The opinion of the court was delivered by: TROUTMAN
Honesty and integrity rank high in the calculus of values to which lawyers subscribe. Avoiding actual or apparent impropriety occasionally requires a lawyer to decline representation of a client, particularly in a conflict of interest situation. In the case at bar the development of an enclosed shopping center near Pottsville, Pennsylvania, resulted in two lawsuits involving defendant Seitzinger Bros. Leasing, Inc. (the Company), a real estate development corporation. The first action filed in the Court of Common Pleas of Schuylkill County involves the company, the architect and a paving subcontractor (the Alstate matter). In this related action plaintiff seeks to recover from the company for consulting services allegedly rendered to defendants, who now move to disqualify plaintiff's counsel.
The Code of Professional Responsibility, expressly adopted in this district by E.D.Pa.R. 14(IV), recognizes that
(a) lawyer should not use information acquired in the course of representation of a client to the disadvantage of the client ... The obligation of a lawyer to preserve the confidence and secrets of his client continues after the termination of his employment.
Canon 4. Where the appearance of impropriety exists, even if not in fact, disqualification of counsel may be necessary to protect "the free flow of information from client to attorney so vital to our system of justice". Richardson v. Hamilton International Corp., 469 F.2d 1382, 1384 (3d Cir. 1972), cert. denied, 411 U.S. 986, 93 S. Ct. 2271, 36 L. Ed. 2d 964 (1973). See also United States v. Miller, 624 F.2d 1198 (3d Cir. 1980). Defendants need only show that plaintiff's counsel might have acquired substantially related material from his prior representation. Akerly v. Red Barn System, Inc., 551 F.2d 539 (3d Cir. 1977); American Roller Co. v. Budinger, 513 F.2d 982 (3d Cir. 1975); Richardson v. Hamilton International Corp., supra. Ultimately, each case must be decided on the facts and circumstances present. Akerly v. Red Barn System, Inc., supra, and the question, committed to the sound discretion of the Court, Greene v. Singer Co., 461 F.2d 242 (3d Cir.), cert. denied, 409 U.S. 848, 93 S. Ct. 54, 34 L. Ed. 2d 89 (1972), must be resolved by resort to federal law. International Business Machines v. Levin, 579 F.2d 271 (3d Cir. 1978).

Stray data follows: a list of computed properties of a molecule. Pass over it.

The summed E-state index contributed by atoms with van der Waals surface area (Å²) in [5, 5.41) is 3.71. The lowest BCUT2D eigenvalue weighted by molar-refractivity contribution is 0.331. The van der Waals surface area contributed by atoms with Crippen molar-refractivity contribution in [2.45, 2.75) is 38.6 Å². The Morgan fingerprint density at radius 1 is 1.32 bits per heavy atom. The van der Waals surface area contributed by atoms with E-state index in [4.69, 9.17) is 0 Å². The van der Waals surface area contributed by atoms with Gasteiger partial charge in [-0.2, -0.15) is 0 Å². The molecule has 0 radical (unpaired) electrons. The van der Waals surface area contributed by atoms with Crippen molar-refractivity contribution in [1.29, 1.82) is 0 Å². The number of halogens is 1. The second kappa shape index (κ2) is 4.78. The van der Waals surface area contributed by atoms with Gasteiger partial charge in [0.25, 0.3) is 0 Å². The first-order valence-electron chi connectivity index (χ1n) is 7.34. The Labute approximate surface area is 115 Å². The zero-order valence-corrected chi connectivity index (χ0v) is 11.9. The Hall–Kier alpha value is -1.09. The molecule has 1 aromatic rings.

In the case at bar Stanley Shingles, Esquire, represents plaintiff. Defendant contends that Shingles' prior employment and allegedly continuing association with the law firm of Thomas Rutter, Ltd., which represented the company in the Alstate matter, creates a conflict of interest. Both cases appear to involve breaches of oral contracts for services. Whether the parties made an enforceable agreement and whether the individual defendants had actual or apparent authority to bind the company seem to be questions common to both lawsuits.
In October 1979 plaintiff asked the Rutter firm to represent him in his claim against the company, which requested that the firm refuse because of the relationship between the individual and corporate defendants, a "significant part" of the defense against plaintiff's claim. Consequently, the Rutter firm declined to represent plaintiff. Mr. Shingles worked for that firm from April 1978 through September 1, 1979, during which time the Alstate case was filed and prepared for trial. Mr. Shingles argues that he severed the employment relationship, now leases space and services from the firm but exchanges no information. However, he did file the complaint on bluebacked paper of the Rutter firm; he maintains an office in the firm's suite in Philadelphia and may have unimpeded access to its files; his phone number is identical to the firm's and the secretary answers with "Mr. Rutter's office". In view of the recent termination of the employment relationship between Shingles and the Rutter firm and the facts that the firm already acknowledged a conflict of interest in the matter, and that plaintiff's tenure with the firm coincides with the time of filing of the Alstate matter, for which the company admittedly divulged to the firm confidential matters directly bearing on the issues at hand, disqualification of plaintiff's counsel becomes necessary to avoid the appearance of impropriety. Cf. Canon 9 ("(a) lawyer should avoid even the appearance of professional impropriety"). See also United States v. Miller, supra. Accordingly, defendants' motion to disqualify plaintiff's counsel will be granted.
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